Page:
Saturday, October 3, 2009

My latest finds

My latest finds: my new Stanley #2, a 604 Bedrock, a house painted 5 1/2 and a Type 11 Number 7

Well, as promised, here are pics of my latest finds. I'll start with the star of the group, my new Stanley #2. I purchased it at the MWTCA event in Dearborn, MI for $40. It was missing the lever cap but it just so happens that I had a #2 lever cap in my bag of spare parts. I sharpened the iron up and it cuts beautifully. It is sitting there next to my favorite 604 smoother, which I just purchased off eBay for $25. It has a big chunk out of the casting but this doesn't effect its use at all. So I scored a great plane at a fabulous price. I put a new Hock iron in there and I can cut hard maple shavings you can see through!

My two favorite smoothing planes

The Type 11 #7 jointer I purchased at the Midland Antique Show this past weekend. The tote and knob are perfect, the casting is solid and the iron has plenty of life left. The only apology is that most of the jappaning is gone. I'm planning to re-paint the plane to restore the proper look. I plane to make this into my best user jointer plane. Best of all, I paid the guy a grand total of $20 for it! I almost bought a Type 11 number 6 from the same guy, but the mouth on the plane was all chipped out. I probably should have bought it, but you can't get them all.

Number 5 1/2 and a Number 7... both should restore nicely!

The 5 1/2 I just purchased today. I found it over at the Lake Odessa Antique Mall in Lake Odessa, MI. I spent the first few minutes simply in awe of how much stuff they had! The mall was literally one half of a city block. Simply massive. I left some good stuff there too, including a Craftsman version of a Stanley 45. I encourage you to head that way if you get the chance.

At first, I believed that my new 5 1/2 is a Type 4, which makes it just about 130 years old. However, after receiving some information from the Galoots on the Old Tools List, I now believe it was made between 1898 and 1902. At some point, someone decided it was a good idea to paint the whole thing with a thick coat of gray house paint. Despite destroying the japanning, I'm actually grateful to this misguided soul because there isn't a spot of rust anywhere on the plane. The first order of business is to strip the paint and bring it back to user quality. I might sell this one, given that it is pretty old and I imagine quite collectible. Anybody have any idea? For this one, I gave $14.00.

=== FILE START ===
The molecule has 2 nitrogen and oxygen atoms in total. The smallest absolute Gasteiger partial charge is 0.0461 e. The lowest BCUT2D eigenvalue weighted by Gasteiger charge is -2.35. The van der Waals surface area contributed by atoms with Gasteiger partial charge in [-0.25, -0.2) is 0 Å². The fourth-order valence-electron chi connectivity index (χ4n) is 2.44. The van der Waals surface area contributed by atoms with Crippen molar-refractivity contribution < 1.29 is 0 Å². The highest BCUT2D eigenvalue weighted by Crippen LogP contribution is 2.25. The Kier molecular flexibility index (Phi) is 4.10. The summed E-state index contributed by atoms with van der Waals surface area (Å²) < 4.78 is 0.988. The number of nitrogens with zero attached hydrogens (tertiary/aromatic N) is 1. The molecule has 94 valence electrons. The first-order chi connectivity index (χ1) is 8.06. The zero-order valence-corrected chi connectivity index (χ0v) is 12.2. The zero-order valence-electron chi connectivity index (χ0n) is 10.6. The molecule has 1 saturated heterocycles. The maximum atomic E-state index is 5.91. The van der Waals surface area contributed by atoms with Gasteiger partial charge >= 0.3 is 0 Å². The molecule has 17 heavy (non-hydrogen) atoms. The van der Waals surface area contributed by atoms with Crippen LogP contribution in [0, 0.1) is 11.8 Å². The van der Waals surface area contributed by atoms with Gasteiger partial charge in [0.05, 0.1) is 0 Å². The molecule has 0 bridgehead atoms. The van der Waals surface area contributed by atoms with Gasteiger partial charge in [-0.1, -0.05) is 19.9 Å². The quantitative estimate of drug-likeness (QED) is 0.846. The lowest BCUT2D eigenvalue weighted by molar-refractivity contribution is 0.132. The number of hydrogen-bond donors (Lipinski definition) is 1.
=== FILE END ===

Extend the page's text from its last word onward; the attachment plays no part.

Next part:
The 5 1/2 and the 7, full body shot

As you can see, it has been a good couple of weeks for me. I'm getting ready to sell off some of my collection, a piece at a time, so keep checking back. Just like on my weekend tool-hunting trips, you'll never know what you might find.

If any of you ever come up to mid-Michigan and want to head out to do some rust hunting, get in touch with me at zacharydillinger@gmail.com. As always, here's hoping you get some time in your shop and time to shop for your latest treasures.

Zach

7 comments:

  1. Zach, congratulations on your finds. I have enjoyed your recent posts on Sawmill Creek and Wood Net. I live in Rockford, MI and keep a lookout for old tools in this area. I am always looking for new sources. You mentioned an antique mall in Lake Odessa and I may have to check it out. I have a cousin who lives there. I will keep watching for your blog posts. Tom tomwiarda@comcast.net

    ReplyDelete
  2. Tom,

    Thanks for the congrats. I've been pretty lucky this year. Here's hoping next year is too! You should definitely check out the Lake Odessa mall. It has all kinds of really interesting stuff, not just tools. Better give yourself a couple hours to get through it.

    Best,
    Zach

    ReplyDelete
  3. Nice Job...You surly breathed new life into it. I would have walked right by a plane in that condition.
    Congrats
    Keith

    ReplyDelete
  4. I have a few of my wife's grandfather's old hand planes. I attended the Marc Adam's School of Woodworking last week. I took a course from Michael C. Fortune. Learned how to sharpen those planes. Still like the look and feell of the "old used" plane compared to "restored" More of a conversation piece, but to each their own. Nice job!

    ReplyDelete
  5. Keith and Kevin,

    Thanks for your kind words. Most of the time, I'm happy to leave my planes looking well-used. However, if I see one that has been abused, I feel compelled to make it right. Especially if the jappaning is rusted off, totes are broken, etc. It's the rare tool that I'll refinish. I love using my planes and I want to keep them in condition for my own use and for the next generation.

    Thanks again,

    Zach

    ReplyDelete
  6. Zach, my wife and I will be taking a drive though south-central Michigan on Thursday this week. Do you have any suggestions on places to find old tools? Antique shops, dealers, etc. Its my birthday and she is letting me indulge my interest in old tools. Thanks, Tom tomwiarda@comcast.net

    ReplyDelete
  7. Great looking tool. Really enjoy your blog.
    Please check my blog out and look for new projects and posts weekly.
    Thanks.

    jpnworkshop.blogspot.com

    ReplyDelete